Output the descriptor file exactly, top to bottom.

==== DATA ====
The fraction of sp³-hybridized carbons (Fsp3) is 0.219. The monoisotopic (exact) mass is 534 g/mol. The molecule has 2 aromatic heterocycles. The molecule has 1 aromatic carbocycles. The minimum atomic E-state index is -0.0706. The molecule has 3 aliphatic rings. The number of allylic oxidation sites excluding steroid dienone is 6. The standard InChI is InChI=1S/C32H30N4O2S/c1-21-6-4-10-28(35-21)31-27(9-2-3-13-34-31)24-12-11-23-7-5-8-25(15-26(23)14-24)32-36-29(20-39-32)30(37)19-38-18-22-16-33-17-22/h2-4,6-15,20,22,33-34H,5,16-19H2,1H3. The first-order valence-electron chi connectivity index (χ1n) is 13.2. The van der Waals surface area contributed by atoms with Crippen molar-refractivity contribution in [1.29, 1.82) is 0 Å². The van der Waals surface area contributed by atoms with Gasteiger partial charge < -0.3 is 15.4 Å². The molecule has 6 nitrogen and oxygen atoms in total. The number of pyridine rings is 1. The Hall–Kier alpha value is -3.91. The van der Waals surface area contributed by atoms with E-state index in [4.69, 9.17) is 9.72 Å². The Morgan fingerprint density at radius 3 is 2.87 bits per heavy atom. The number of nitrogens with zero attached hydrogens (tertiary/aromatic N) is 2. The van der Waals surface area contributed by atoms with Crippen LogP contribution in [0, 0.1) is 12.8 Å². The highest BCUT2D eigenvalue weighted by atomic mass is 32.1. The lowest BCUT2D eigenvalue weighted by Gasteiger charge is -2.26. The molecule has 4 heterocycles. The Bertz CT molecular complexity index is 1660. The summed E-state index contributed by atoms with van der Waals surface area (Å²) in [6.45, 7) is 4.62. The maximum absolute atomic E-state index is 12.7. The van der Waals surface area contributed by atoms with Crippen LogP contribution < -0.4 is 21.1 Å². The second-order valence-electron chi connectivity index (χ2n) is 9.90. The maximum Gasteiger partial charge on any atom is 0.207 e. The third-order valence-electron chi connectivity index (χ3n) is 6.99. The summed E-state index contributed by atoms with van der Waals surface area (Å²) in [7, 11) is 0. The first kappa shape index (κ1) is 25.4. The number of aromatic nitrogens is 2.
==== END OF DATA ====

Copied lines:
The fraction of sp³-hybridized carbons (Fsp3) is 0.219. The monoisotopic (exact) mass is 534 g/mol. The molecule has 2 aromatic heterocycles. The molecule has 1 aromatic carbocycles. The minimum atomic E-state index is -0.0706. The molecule has 3 aliphatic rings. The number of allylic oxidation sites excluding steroid dienone is 6. The standard InChI is InChI=1S/C32H30N4O2S/c1-21-6-4-10-28(35-21)31-27(9-2-3-13-34-31)24-12-11-23-7-5-8-25(15-26(23)14-24)32-36-29(20-39-32)30(37)19-38-18-22-16-33-17-22/h2-4,6-15,20,22,33-34H,5,16-19H2,1H3. The first-order valence-electron chi connectivity index (χ1n) is 13.2. The van der Waals surface area contributed by atoms with Crippen molar-refractivity contribution in [1.29, 1.82) is 0 Å². The van der Waals surface area contributed by atoms with Gasteiger partial charge < -0.3 is 15.4 Å². The molecule has 6 nitrogen and oxygen atoms in total. The number of pyridine rings is 1. The Hall–Kier alpha value is -3.91. The van der Waals surface area contributed by atoms with E-state index in [4.69, 9.17) is 9.72 Å². The Morgan fingerprint density at radius 3 is 2.87 bits per heavy atom. The number of nitrogens with zero attached hydrogens (tertiary/aromatic N) is 2. The van der Waals surface area contributed by atoms with Crippen LogP contribution in [0, 0.1) is 12.8 Å². The highest BCUT2D eigenvalue weighted by atomic mass is 32.1. The lowest BCUT2D eigenvalue weighted by Gasteiger charge is -2.26. The molecule has 4 heterocycles. The Bertz CT molecular complexity index is 1660. The summed E-state index contributed by atoms with van der Waals surface area (Å²) in [6.45, 7) is 4.62. The maximum absolute atomic E-state index is 12.7. The van der Waals surface area contributed by atoms with Crippen LogP contribution < -0.4 is 21.1 Å². The second-order valence-electron chi connectivity index (χ2n) is 9.90. The maximum Gasteiger partial charge on any atom is 0.207 e. The third-order valence-electron chi connectivity index (χ3n) is 6.99. The summed E-state index contributed by atoms with van der Waals surface area (Å²) in [7, 11) is 0. The first kappa shape index (κ1) is 25.4. The number of aromatic nitrogens is 2.